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Clin Gastroenterol Hepatol. 2005 Feb;3(2):184-91.

A randomized controlled trial of acarbose in hepatic encephalopathy.

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Liver and Internal Medicine Unit, Department of Geriatrics and Metabolic Disease, Second University of Naples, Italy.



Hepatic encephalopathy in cirrhosis is contributed to by toxic products deriving from the proteolytic bacterial flora-related degradation of dietary nitrogen substances. Acarbose is a novel hypoglycemic agent acting through the inhibition of glucose absorption in the gut and the promotion of intestinal saccharolytic bacterial flora at the expense of proteolytic flora. We assessed whether acarbose exerts a beneficial effect on hepatic encephalopathy and on postprandial hyperglycemia in cirrhotic patients with low-grade hepatic encephalopathy and type 2 diabetes mellitus.


One hundred seven cirrhotic patients with grade 1-2 hepatic encephalopathy and type 2 diabetes mellitus were randomized to acarbose 100 mg 3 times daily or placebo for 8 weeks; after a 2-week washout period, treatments were switched, and patients were followed for 8 more weeks. Ammonia blood levels, Reitan's number connection test, intellectual function, fasting and postprandial glucose levels, glycated hemoglobin values, and C peptide values were determined 2 weeks before and 4, 8, 11, 14, and 18 weeks after treatment.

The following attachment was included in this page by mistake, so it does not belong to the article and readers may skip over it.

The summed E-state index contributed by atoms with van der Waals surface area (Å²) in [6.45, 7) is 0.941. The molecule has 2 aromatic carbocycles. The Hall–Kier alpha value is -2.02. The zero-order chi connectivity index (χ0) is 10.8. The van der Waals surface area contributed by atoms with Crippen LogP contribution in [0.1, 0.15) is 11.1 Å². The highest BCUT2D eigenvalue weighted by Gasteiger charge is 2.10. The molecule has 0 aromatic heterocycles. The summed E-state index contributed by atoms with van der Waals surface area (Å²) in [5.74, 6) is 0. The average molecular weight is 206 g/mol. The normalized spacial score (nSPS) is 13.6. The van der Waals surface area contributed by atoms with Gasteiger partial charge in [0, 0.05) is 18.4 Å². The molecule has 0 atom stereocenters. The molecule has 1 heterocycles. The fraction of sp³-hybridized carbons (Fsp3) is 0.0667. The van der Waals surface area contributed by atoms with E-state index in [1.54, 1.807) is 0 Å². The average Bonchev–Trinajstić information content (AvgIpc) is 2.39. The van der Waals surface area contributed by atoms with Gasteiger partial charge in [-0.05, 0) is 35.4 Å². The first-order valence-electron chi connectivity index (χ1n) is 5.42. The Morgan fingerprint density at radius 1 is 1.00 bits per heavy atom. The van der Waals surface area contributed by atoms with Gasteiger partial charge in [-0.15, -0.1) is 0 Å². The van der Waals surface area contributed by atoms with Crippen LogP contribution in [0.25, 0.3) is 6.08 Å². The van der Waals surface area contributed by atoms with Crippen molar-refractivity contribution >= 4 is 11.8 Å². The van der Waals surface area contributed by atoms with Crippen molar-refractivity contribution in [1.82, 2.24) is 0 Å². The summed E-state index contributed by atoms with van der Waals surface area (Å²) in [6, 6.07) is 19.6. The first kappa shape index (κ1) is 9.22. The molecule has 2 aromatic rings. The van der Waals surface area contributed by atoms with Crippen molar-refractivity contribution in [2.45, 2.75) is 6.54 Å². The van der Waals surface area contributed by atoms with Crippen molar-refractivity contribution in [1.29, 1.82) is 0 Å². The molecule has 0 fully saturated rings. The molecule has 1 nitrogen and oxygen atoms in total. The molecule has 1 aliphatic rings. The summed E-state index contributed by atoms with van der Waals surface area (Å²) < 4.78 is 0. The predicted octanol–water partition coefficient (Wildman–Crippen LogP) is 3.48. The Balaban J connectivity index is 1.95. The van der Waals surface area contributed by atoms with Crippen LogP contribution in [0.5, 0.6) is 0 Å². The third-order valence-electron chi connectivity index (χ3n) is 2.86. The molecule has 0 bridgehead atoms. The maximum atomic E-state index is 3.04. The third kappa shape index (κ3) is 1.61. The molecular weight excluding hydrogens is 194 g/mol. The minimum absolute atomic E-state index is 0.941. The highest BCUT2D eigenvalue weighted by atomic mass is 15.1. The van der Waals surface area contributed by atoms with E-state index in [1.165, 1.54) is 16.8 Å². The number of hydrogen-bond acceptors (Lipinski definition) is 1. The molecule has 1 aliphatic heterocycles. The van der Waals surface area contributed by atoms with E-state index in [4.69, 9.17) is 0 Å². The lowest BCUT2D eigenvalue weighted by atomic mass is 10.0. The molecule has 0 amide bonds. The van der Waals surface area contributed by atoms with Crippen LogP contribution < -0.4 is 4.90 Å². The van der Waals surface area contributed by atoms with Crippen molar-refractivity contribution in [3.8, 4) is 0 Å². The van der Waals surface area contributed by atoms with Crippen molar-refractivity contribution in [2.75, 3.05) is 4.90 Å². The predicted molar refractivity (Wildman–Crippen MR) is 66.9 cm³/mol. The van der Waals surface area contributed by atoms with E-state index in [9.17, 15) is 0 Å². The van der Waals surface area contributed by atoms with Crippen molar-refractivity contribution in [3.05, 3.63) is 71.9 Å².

(1) Acarbose significantly decreased ammonia blood levels and improved Reitan's test score and intellectual function score compared with placebo (P < .01). (2) Acarbose caused a 33% decrease in fasting glucose level and an approximately 50% decrease in postprandial glucose level compared with placebo (P < .01). (3) Acarbose significantly lowered glycated hemoglobin values and postprandial C peptide compared with baseline values, whereas placebo did not. (4) No change in biochemical parameters of liver function was observed after acarbose treatment.


Acarbose is a safe and effective drug in cirrhotic patients with low-grade hepatic encephalopathy and type 2 diabetes mellitus.

[Indexed for MEDLINE]

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